"The Department of History, The University of British Columbia"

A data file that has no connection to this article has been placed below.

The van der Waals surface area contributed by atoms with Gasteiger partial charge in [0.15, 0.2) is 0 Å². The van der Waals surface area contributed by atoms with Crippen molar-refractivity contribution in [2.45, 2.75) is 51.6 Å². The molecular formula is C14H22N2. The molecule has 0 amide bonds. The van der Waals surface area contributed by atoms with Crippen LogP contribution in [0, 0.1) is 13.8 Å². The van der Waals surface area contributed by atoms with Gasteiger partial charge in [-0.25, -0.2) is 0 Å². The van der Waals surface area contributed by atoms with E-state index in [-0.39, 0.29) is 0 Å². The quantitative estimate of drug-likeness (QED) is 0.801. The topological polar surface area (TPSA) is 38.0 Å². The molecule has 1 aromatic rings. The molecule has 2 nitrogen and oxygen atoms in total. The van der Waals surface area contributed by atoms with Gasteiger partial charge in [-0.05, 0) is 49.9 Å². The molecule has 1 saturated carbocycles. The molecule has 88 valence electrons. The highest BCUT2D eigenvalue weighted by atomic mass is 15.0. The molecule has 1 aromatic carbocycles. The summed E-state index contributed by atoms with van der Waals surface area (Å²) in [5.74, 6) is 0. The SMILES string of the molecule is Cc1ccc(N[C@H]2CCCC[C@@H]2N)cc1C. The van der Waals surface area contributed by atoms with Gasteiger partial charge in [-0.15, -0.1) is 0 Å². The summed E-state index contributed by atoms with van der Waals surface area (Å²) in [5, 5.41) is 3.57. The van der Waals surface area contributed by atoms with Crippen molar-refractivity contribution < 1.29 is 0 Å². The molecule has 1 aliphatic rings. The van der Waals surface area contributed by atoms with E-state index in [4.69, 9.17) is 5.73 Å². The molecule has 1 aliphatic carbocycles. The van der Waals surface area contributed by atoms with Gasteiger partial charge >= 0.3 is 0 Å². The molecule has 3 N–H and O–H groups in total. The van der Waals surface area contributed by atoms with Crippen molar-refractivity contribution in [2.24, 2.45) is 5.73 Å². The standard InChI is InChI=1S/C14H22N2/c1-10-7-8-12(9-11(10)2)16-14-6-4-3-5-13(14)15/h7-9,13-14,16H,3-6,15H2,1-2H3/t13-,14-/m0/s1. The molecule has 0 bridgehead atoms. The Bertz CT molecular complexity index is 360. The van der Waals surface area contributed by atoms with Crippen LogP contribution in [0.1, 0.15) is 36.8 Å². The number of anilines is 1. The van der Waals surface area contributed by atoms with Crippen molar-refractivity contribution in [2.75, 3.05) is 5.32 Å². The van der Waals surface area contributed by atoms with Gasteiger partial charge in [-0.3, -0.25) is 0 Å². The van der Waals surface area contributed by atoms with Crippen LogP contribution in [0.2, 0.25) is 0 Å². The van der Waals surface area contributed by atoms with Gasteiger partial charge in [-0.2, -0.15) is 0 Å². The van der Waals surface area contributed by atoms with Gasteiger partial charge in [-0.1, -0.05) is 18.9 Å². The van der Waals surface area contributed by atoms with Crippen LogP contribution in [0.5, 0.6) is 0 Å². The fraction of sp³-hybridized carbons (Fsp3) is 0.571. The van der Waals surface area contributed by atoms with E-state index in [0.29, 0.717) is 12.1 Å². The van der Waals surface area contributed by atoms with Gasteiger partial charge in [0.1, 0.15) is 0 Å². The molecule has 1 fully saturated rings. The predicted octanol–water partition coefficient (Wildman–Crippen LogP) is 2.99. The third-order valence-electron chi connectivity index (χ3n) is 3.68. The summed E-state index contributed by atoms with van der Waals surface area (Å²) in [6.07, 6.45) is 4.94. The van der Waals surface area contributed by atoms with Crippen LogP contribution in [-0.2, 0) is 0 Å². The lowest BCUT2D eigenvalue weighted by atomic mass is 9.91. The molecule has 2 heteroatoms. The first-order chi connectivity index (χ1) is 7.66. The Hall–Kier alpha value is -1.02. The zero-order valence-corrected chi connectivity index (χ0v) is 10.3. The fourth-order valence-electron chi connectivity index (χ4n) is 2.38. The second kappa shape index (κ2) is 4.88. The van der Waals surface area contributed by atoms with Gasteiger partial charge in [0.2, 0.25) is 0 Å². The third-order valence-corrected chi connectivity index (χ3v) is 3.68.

The Department of History, The University of British Columbia, Spring 2008 HISTORY 331: THE UNITED STATES, 1865-1896 Prof. Paul Krause Office Phone: 604.822.5168; e-mail: email@example.com Questions for the Final Written Exercise Due: Wednesday, April 23, at noon From among the questions offered below, choose one, and answer it with a well- organized essay that puts forward an argument based on evidence gleaned from the texts we have read, the documentaries we have viewed, and our classroom discussions and lectures. If you answered the question on Populism for the optional paper, be certain to choose another question for this assignment. Aim for a tightly argued, well-written essay of no more than 12 pages that puts forward an interpretation in your own voice. While invoking critical authorities might seem helpful, this assignment is really about how well you can produce an argument of your own. Feel free to discuss these questions with your colleagues and with me. Superior papers will explore the multiple contexts of U.S. History that figure in and inform the questions. If, for example, you choose to write about Andrew Carnegie, try to situate your answer not merely within the issues of urban labour and business which seem, at first glance, most immediately relevant. And if, for example, you choose to address the question about the U.S. and various indigenous nations, try to offer an answer that seeks out the antecedents and historical parallels and consequences which, respectively, flowed into and out of this complicated relationship. Some final words of advice about writing: Instead of making facile dismissals or points, look to real people – real historical actors, groups and individuals – to make your case for you. Why? Your argument will be more convincing if you anchor your analysis in the lived experience of the groups or individuals you are considering. Do not write off human striving by invoking normative analytical terms. If you pass judgment, try to summon all of the humility and empathy you can. Hand in your work to me or place it in my mailbox. I will be in my office on April 23 to receive papers. My mailbox and office door will close at noon, after which the Kreider Wastebasket Rule will be invoked. This means that late papers cannot be marked. 1.) The historian Richard Hofstadter, in writing about Abraham Lincoln, observed that “the competitive society out of which the success myth and the self-made man have grown may accept the Christian virtues in principle but can hardly observe them in practice.” Evaluate Hofstadter's comments in light of your understanding of the life and times of Andrew Carnegie. 2.) In what ways can the life of Andrew Carnegie be interpreted as exemplary of the broad issues, trends, and conflicts that characterized Gilded-Age America? In answering this, be certain to consider Carnegie’s involvement in the Homestead Lockout of 1892 and the values and aspirations of those who opposed him there. 3.) We have studied a wide range of people and issues in our effort to understand the United States in the late 19th Century. Taking into account the multiple problems we have explored this term, and with an eye aimed at offering your own definition, assess the evolving meaning of democracy in the United States from the 1860s into the 1890s. Your answer should offer a description as well as an analysis of that description. 4.) With specific reference to the Cheyenne Nation and the Sioux Nation, explain and analyze the conflict between the United States and the indigenous peoples of Western North America in the late 19th Century. How do you assess the significance of this conflict? Are there any parallels that you can draw between this conflict and the one that raged between white Southerners and African-Americans in the years following the Civil War? Do you see any parallels between the resistance offered by the Cheyenne and the Sioux and that by African- Americans? In answering, be certain to address the thought and actions of Ida B. Wells. 5.) In The Populist Moment, Lawrence Goodwyn suggests that the agrarian insurgency of the late 1880s and early 1890s set its sights on a fundamental transformation of American society. Does Goodwyn succeed in substantiating this claim? Why has the agrarian revolt largely disappeared from conventional historical memory? 6.) In his article on the meaning of freedom in the 19th Century, the historian Eric Foner argues that an important result of the battles of Reconstruction was the idea that economic and political freedom occupy separate and unrelated spheres. What does Foner mean by this, and what is the significance of his argument? Does your understanding of U.S. History from 1865 through the 1890s support and/or contradict Foner’s interpretation? Explain. Here is the full citation and stable URL for Foner’s article, which is available on JSTOR: Eric Foner, “The Meaning of Freedom in the Age of Emancipation,” The Journal of American History, Vol. 81, No. 2. (Sep., 1994), pp. 435-460. Stable URL: http://links.jstor.org/sici?sici=0021- 8723%28199409%2981%3A2%3C435%3ATMOFIT%3E2.0.CO%3B2-1